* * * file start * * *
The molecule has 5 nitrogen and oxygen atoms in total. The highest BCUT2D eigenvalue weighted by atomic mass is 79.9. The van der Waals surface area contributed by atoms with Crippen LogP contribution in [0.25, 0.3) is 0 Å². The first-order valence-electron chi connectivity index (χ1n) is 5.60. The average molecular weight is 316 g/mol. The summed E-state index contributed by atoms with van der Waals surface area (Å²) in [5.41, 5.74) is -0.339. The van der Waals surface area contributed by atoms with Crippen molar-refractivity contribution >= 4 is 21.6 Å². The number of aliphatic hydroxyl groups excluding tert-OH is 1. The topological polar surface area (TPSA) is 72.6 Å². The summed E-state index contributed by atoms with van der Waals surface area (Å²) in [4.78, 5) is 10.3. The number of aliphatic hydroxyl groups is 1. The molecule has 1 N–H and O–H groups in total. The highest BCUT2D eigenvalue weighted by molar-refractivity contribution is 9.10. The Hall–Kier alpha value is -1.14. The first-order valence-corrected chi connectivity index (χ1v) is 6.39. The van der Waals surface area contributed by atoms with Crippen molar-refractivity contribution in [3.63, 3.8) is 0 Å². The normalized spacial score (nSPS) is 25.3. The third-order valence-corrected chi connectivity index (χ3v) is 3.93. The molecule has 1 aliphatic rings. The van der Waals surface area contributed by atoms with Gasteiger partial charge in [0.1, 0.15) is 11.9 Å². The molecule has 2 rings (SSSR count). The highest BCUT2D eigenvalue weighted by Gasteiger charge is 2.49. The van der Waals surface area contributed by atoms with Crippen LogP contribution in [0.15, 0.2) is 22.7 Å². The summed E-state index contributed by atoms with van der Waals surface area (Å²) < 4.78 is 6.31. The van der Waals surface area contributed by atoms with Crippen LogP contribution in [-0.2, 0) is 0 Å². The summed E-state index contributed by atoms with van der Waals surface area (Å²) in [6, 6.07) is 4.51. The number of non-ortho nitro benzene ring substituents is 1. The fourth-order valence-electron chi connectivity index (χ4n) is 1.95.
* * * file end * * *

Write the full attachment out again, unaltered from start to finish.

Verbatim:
The molecule has 5 nitrogen and oxygen atoms in total. The highest BCUT2D eigenvalue weighted by atomic mass is 79.9. The van der Waals surface area contributed by atoms with Crippen LogP contribution in [0.25, 0.3) is 0 Å². The first-order valence-electron chi connectivity index (χ1n) is 5.60. The average molecular weight is 316 g/mol. The summed E-state index contributed by atoms with van der Waals surface area (Å²) in [5.41, 5.74) is -0.339. The van der Waals surface area contributed by atoms with Crippen molar-refractivity contribution >= 4 is 21.6 Å². The number of aliphatic hydroxyl groups excluding tert-OH is 1. The topological polar surface area (TPSA) is 72.6 Å². The summed E-state index contributed by atoms with van der Waals surface area (Å²) in [4.78, 5) is 10.3. The number of aliphatic hydroxyl groups is 1. The molecule has 1 N–H and O–H groups in total. The highest BCUT2D eigenvalue weighted by molar-refractivity contribution is 9.10. The Hall–Kier alpha value is -1.14. The first-order valence-corrected chi connectivity index (χ1v) is 6.39. The van der Waals surface area contributed by atoms with Crippen molar-refractivity contribution in [3.63, 3.8) is 0 Å². The normalized spacial score (nSPS) is 25.3. The third-order valence-corrected chi connectivity index (χ3v) is 3.93. The molecule has 1 aliphatic rings. The van der Waals surface area contributed by atoms with Gasteiger partial charge in [0.1, 0.15) is 11.9 Å². The molecule has 2 rings (SSSR count). The highest BCUT2D eigenvalue weighted by Gasteiger charge is 2.49. The van der Waals surface area contributed by atoms with Crippen LogP contribution in [0.15, 0.2) is 22.7 Å². The summed E-state index contributed by atoms with van der Waals surface area (Å²) < 4.78 is 6.31. The van der Waals surface area contributed by atoms with Crippen LogP contribution in [-0.2, 0) is 0 Å². The summed E-state index contributed by atoms with van der Waals surface area (Å²) in [6, 6.07) is 4.51. The number of non-ortho nitro benzene ring substituents is 1. The fourth-order valence-electron chi connectivity index (χ4n) is 1.95.